Melancon never has been a pitcher who misses a ton of bats, but he was especially prone to contact in 2020. The right-hander’s 19.6% whiff rate this past season put him in the eighth percentile, and his 14.7% strikeout rate ranked in the sixth percentile.

, RHP (1.5 fWAR)

Pros
A reliable long man, Petit has recorded more than three outs in 154 appearances since the beginning of 2014, 48 more than anyone else in that span. His ERA over the past four seasons was 2.74.

Cons
Petit recorded four-plus outs in only two of his 26 appearances last season, getting two outs or fewer in 10 of them. And while he finished the year with a sparkling 1.66 ERA, some of his numbers below the surface weren’t as inspiring. Petit’s xERA was 4.42, as his strikeout rate (19.6%), walk rate (5.7%) and barrel rate (10.6%) all went in the wrong direction from the previous year. Teams may view that as an ominous sign for a pitcher who is now 36 years old.

, RHP (1.5 fWAR)

Pros
Soria is a long way from his days as a top closer with the Royals, but he has continued to provide effective relief work into his mid-30s. Last season, Soria ranked in the 92nd percentile in xERA (2.76) and xwOBA allowed (.294) for the A’s.

Cons
Soria is moving into his age-37 season, and while his four-seam fastball velocity remained steady last season, his whiff rate on the pitch fell more than nine percentage points from 2019 to ’20. Overall, Soria’s whiff rate dropped 5.3 percentage points from the previous year.

, RHP (1.3 fWAR)

Pros
Greene has recorded an ERA of 2.66 or lower in three of the past four seasons, and his xwOBA allowed in 2020 was .279, his lowest since Statcast started tracking.

Cons
Greene’s whiff rate dropped to 20.0% in 2020, putting him in the 11th percentile. Likewise, his strikeout rate tumbled to 19.3%, a 24th-percentile mark, and he had an 11.0 K-BB%, down from 18.7% in 2019.

, RHP (1.2 fWAR)

Pros
Since Colomé made a full-time switch to the bullpen in 2016, only Kenley Jansen and Edwin Díaz have recorded more saves (138), and just nine pitchers with at least 200-plus innings have recorded a better ERA than the righty’s 2.62. Colomé’s cutter has held batters to a .246 xwOBA over the past five years, the lowest mark in MLB among fastballs of any type (min. 2,000 thrown).

Cons
Colomé hasn’t thrown a breaking ball since 2016, and he abandoned his changeup in ’20, using only cutters and four-seam fastballs. As good as Colomé’s cutter has been, his four-seamer has proven ineffective, yielding a .403 xwOBA from 2017-20. In addition, Colomé’s strikeout rate dipped to 17.8% last season, a drop of 4.3 percentage points from the previous year.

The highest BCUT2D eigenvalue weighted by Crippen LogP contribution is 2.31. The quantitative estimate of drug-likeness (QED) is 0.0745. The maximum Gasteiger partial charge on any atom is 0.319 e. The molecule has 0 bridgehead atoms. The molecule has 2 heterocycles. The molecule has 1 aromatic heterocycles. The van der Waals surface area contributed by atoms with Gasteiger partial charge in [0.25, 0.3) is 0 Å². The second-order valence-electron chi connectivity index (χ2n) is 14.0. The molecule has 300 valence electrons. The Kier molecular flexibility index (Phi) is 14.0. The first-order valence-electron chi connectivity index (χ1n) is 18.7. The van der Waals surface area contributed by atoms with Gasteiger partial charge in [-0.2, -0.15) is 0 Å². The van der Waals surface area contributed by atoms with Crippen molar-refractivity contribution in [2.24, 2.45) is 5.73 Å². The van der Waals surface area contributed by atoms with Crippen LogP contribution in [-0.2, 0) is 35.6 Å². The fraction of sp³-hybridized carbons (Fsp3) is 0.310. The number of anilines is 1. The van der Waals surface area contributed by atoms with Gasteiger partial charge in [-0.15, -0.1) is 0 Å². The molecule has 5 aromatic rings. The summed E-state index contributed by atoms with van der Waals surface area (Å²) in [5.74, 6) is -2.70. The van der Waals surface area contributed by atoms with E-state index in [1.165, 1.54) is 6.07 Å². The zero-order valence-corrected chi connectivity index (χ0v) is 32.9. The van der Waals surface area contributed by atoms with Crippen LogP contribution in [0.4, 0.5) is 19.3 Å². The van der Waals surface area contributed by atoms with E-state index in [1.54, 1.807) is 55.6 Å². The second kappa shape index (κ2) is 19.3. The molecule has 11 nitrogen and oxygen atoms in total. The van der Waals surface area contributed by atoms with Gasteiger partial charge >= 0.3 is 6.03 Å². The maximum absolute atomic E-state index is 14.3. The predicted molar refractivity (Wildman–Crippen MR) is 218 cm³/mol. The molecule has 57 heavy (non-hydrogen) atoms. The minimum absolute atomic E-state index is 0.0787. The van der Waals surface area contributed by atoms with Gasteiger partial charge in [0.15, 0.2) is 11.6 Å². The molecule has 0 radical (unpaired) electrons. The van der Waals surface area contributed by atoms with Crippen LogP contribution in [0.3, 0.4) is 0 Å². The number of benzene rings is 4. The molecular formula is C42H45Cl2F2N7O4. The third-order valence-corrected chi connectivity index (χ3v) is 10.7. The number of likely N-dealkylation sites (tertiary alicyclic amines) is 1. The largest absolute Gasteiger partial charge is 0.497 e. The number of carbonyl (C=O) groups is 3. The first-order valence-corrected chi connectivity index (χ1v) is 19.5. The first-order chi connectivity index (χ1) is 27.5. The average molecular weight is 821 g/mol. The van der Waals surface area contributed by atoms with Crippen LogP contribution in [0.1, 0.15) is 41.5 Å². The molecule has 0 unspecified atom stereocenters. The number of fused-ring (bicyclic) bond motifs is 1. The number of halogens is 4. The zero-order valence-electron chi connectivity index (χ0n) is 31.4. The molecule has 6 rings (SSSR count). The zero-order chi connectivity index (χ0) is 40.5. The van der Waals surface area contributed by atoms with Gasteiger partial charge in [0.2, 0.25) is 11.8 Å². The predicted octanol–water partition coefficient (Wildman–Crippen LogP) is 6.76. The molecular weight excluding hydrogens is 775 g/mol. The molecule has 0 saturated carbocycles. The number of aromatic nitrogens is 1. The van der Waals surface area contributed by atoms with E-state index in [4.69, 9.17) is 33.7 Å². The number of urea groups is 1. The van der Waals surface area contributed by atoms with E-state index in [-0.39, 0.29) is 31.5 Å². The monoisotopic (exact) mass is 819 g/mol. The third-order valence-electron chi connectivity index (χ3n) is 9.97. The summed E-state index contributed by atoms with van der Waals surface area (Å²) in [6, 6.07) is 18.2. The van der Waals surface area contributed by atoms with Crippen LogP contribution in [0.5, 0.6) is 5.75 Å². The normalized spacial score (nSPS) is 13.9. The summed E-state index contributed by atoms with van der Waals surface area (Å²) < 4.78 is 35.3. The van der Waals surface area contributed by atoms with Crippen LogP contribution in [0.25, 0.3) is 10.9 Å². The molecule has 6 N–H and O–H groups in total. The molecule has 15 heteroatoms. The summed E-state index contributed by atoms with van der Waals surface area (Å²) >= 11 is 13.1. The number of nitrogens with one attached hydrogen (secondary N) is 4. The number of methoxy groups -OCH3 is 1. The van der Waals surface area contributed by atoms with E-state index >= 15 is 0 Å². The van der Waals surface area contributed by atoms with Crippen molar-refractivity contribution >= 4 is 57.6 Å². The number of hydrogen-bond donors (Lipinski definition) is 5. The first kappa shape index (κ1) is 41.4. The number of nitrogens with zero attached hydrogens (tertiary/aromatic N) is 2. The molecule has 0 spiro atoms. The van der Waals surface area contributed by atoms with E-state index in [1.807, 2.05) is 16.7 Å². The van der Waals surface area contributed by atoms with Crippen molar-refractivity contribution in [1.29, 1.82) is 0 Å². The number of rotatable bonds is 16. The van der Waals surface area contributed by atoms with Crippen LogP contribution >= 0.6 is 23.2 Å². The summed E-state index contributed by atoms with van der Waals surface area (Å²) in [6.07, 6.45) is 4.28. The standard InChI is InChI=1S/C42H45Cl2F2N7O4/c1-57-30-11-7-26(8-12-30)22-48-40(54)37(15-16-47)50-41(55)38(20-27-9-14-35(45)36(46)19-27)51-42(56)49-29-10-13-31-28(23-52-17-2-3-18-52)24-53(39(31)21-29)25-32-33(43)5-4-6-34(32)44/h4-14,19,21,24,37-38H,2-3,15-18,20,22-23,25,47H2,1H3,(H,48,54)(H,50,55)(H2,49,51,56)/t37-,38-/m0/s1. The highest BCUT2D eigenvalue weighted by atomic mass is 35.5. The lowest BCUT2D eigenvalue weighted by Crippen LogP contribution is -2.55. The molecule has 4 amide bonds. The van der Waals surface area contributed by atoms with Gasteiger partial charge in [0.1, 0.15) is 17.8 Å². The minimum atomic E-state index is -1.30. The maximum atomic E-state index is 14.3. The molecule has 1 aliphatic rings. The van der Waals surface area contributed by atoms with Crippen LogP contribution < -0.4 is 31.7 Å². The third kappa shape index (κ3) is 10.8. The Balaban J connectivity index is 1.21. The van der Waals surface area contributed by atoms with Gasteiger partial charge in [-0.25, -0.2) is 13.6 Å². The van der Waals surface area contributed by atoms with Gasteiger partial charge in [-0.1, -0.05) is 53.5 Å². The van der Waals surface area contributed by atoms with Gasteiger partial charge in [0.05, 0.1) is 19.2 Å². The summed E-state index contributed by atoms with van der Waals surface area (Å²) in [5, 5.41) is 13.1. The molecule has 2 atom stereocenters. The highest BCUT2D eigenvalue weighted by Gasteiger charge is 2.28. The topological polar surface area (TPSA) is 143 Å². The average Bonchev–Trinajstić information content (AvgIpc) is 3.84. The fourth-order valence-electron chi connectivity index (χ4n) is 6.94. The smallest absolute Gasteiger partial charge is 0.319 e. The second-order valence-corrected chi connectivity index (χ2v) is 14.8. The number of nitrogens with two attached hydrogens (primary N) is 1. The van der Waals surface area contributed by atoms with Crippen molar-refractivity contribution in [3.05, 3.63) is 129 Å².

, RHP (0.5 fWAR)

Pros
Check out Rosenthal’s percentile ranks from 2020: 99th in xERA, xwOBA, xBA, strikeout rate and fastball velocity; 98th in xSLG; and 95th in whiff rate. In 23 2/3 innings between the Royals and Padres, the 30-year-old posted a 1.90 ERA with a 0.85 WHIP and 38 K's, notching 11 saves along the way. It was a remarkable rebound for a pitcher who was released by two clubs in 2019 and signed a Minor League contract prior to the '20 campaign.

Cons
Rosenthal isn’t that far removed from a 2019 season in which he allowed 23 earned runs and issued 26 walks in 15 1/3 innings between the Nationals and Tigers. Control has been a persistent issue for the veteran, who owns a lifetime 11.3% walk rate.

, LHP (0.3 fWAR)

Pros
Released by the Rockies last July, McGee signed a one-year deal with the Dodgers and quietly turned in an outstanding campaign for the eventual World Series champions. The left-hander struck out 33 batters and walked only three, registering the second-best K-BB% (38.0) among pitchers with at least 20 innings.

Cons
Was McGee’s strong performance in a limited sample last season enough to make teams forget about his struggles over four seasons with Colorado? He had a 4.78 ERA with a 14.1 K-BB% during his time with the club, albeit with a 3.50 ERA away from Coors Field (6.14 ERA at home) in that span.